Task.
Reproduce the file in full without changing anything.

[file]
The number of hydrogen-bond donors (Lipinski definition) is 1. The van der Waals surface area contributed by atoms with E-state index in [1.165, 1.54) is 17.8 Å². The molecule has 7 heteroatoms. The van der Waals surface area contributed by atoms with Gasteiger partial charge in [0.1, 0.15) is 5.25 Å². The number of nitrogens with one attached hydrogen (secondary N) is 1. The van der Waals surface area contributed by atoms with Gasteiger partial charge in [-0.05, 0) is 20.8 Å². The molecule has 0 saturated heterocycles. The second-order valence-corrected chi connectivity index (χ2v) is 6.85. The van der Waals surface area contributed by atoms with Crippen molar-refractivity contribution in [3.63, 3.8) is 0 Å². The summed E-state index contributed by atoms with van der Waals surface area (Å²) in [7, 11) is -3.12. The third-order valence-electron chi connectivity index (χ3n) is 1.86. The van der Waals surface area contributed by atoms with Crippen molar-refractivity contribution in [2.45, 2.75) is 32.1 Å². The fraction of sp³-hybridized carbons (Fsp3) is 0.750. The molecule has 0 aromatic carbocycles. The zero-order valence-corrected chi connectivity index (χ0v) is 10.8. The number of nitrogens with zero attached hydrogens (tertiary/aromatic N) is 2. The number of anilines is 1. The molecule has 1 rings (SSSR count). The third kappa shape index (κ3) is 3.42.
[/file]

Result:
The number of hydrogen-bond donors (Lipinski definition) is 1. The van der Waals surface area contributed by atoms with E-state index in [1.165, 1.54) is 17.8 Å². The molecule has 7 heteroatoms. The van der Waals surface area contributed by atoms with Gasteiger partial charge in [0.1, 0.15) is 5.25 Å². The number of nitrogens with one attached hydrogen (secondary N) is 1. The van der Waals surface area contributed by atoms with Gasteiger partial charge in [-0.05, 0) is 20.8 Å². The molecule has 0 saturated heterocycles. The second-order valence-corrected chi connectivity index (χ2v) is 6.85. The van der Waals surface area contributed by atoms with Crippen molar-refractivity contribution in [3.63, 3.8) is 0 Å². The summed E-state index contributed by atoms with van der Waals surface area (Å²) in [7, 11) is -3.12. The third-order valence-electron chi connectivity index (χ3n) is 1.86. The van der Waals surface area contributed by atoms with Crippen molar-refractivity contribution in [2.45, 2.75) is 32.1 Å². The fraction of sp³-hybridized carbons (Fsp3) is 0.750. The molecule has 0 aromatic carbocycles. The zero-order valence-corrected chi connectivity index (χ0v) is 10.8. The number of nitrogens with zero attached hydrogens (tertiary/aromatic N) is 2. The number of anilines is 1. The molecule has 1 rings (SSSR count). The third kappa shape index (κ3) is 3.42.